The canonical correlation analysis (CCA) forecast of
SST in the central Pacific (Barnett et al. 1988, Science, 241,
192‑196; Barnston and Ropelewski
1992, J. Climate, 5, 1316‑1345), is shown in Figs. F1 and F2. This forecast is produced routinely by the
Prediction Branch of the Climate
The predictions from the National Centers for
Environmental Prediction (NCEP) Coupled Forecast System Model (CFS03) are
presented in Figs. F3 and F4a, F4b.
Predictions from the Markov model (Xue, et al.
2000: J. Climate, 13, 849‑871) are shown in Figs. F5 and F6.
Predictions from the latest version of the LDEO model (Chen et al. 2000:
Geophys. Res. Let., 27, 2585‑2587)
are shown in Figs. F7 and F8. Predictions using linear inverse modeling (Penland and Magorian 1993: J.
Climate, 6, 1067‑1076) are shown in Figs. F9 and F10. Predictions from the Scripps / Max Planck
Institute (MPI) hybrid coupled model (Barnett et al. 1993: J. Climate, 6,
1545‑1566) are shown in Fig. F11.
Predictions from the ENSO‑CLIPER statistical model (Knaff and Landsea 1997, Wea.
Forecasting, 12, 633‑652) are shown in Fig. F12. Niño 3.4 predictions are summarized in Fig.
F13, provided by the Forecasting and Prediction Research Group of the IRI.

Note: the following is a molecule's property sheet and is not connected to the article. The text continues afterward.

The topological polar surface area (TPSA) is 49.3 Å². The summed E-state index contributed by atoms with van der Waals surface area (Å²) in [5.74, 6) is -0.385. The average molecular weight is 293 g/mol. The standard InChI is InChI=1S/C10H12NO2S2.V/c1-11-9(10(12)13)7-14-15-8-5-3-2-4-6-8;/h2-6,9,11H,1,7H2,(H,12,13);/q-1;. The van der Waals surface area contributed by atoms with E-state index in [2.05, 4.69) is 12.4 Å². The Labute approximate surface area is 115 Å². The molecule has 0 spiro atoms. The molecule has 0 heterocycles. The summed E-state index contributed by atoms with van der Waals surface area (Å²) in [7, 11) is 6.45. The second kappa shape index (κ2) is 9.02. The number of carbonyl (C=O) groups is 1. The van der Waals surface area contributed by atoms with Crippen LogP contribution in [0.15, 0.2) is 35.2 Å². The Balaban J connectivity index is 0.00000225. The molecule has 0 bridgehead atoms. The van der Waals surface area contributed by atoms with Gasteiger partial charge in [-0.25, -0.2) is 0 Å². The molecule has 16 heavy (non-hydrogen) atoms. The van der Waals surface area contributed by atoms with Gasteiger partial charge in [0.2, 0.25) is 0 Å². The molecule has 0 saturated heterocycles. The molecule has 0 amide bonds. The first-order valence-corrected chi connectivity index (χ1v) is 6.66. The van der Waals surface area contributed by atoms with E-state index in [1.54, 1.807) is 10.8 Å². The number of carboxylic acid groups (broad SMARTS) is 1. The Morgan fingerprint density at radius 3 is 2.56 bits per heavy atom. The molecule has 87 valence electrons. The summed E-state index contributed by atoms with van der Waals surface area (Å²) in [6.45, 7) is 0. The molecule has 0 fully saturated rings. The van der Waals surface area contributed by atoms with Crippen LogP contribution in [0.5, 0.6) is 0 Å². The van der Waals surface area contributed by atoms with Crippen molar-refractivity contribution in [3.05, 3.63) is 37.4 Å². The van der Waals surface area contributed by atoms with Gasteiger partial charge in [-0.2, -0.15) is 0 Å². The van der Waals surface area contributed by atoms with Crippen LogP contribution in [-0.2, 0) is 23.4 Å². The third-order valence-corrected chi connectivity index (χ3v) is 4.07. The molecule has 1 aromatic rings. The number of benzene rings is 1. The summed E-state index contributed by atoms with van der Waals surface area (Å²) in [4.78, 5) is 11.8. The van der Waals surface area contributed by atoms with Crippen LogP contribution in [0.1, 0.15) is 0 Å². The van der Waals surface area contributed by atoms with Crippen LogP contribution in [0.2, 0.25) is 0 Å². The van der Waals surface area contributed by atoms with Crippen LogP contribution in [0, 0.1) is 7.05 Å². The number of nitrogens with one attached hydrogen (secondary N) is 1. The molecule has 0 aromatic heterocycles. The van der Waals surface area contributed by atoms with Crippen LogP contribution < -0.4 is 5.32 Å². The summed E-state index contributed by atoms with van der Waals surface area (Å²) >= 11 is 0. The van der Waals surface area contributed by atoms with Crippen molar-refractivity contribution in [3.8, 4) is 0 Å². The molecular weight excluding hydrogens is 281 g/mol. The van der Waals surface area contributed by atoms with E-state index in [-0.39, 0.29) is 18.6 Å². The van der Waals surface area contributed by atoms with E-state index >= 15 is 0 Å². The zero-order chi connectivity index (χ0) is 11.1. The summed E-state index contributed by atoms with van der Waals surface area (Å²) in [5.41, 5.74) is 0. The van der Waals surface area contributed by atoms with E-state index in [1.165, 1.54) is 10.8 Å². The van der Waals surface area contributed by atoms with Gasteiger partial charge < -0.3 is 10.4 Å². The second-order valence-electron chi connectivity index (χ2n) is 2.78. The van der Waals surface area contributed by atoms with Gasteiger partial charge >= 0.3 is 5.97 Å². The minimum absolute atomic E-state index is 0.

The CPC and the contributors to the Forecast Forum caution
potential users of this predictive information that they can expect only modest
ENSO Alert System Status: Not Active
favored through the Northern Hemisphere summer 2013.
During May 2013,
ENSO-neutral continued, as reflected by the persistence of near-average sea
surface temperatures (SSTs) across much of the equatorial Pacific Ocean (Fig.
However, below average SSTs in the eastern Pacific strengthened,
with the monthly Niño-3 and Niño-1+2 indices at -0.7°C and -1.4°C respectively
(Table ). The Niño-3.4 and Niño-4 SST indices remained warmer
than -0.5°C during May. The oceanic heat
content (average temperature in the upper 300m of the ocean) was near average,
but decreased slightly due to the emergence of below-average sub-surface
temperatures in the eastern Pacific (Fig. ).
Across the Pacific, equatorial winds remained near average, except for
weak low-level easterly anomalies in the western Pacific and weak upper-level
westerly anomalies in the western and central Pacific (Figs. and ). Tropical convection remained enhanced over
Indonesia and suppressed over the central Pacific (Fig. ).
Despite a tendency toward cooler conditions, the overall state of the
tropical Pacific was consistent with ENSO-neutral.
The majority of the model
forecasts favor the continuation of ENSO-neutral, with most models predicting
Niño-3.4 index values below zero (Figs. F1-F13). A smaller number of
models (mainly statistical) predict weak La Niña conditions (Niño-3.4 index
less than -0.5°C) as soon as the Northern Hemisphere summer. As a result, the forecast consensus indicates
larger chances for La Niña relative to El Niño, but there still
remains close to a 60% or greater chance of ENSO-neutral through the Northern
Hemisphere summer 2013.
Niño/La Niña Current Conditions and Expert Discussions).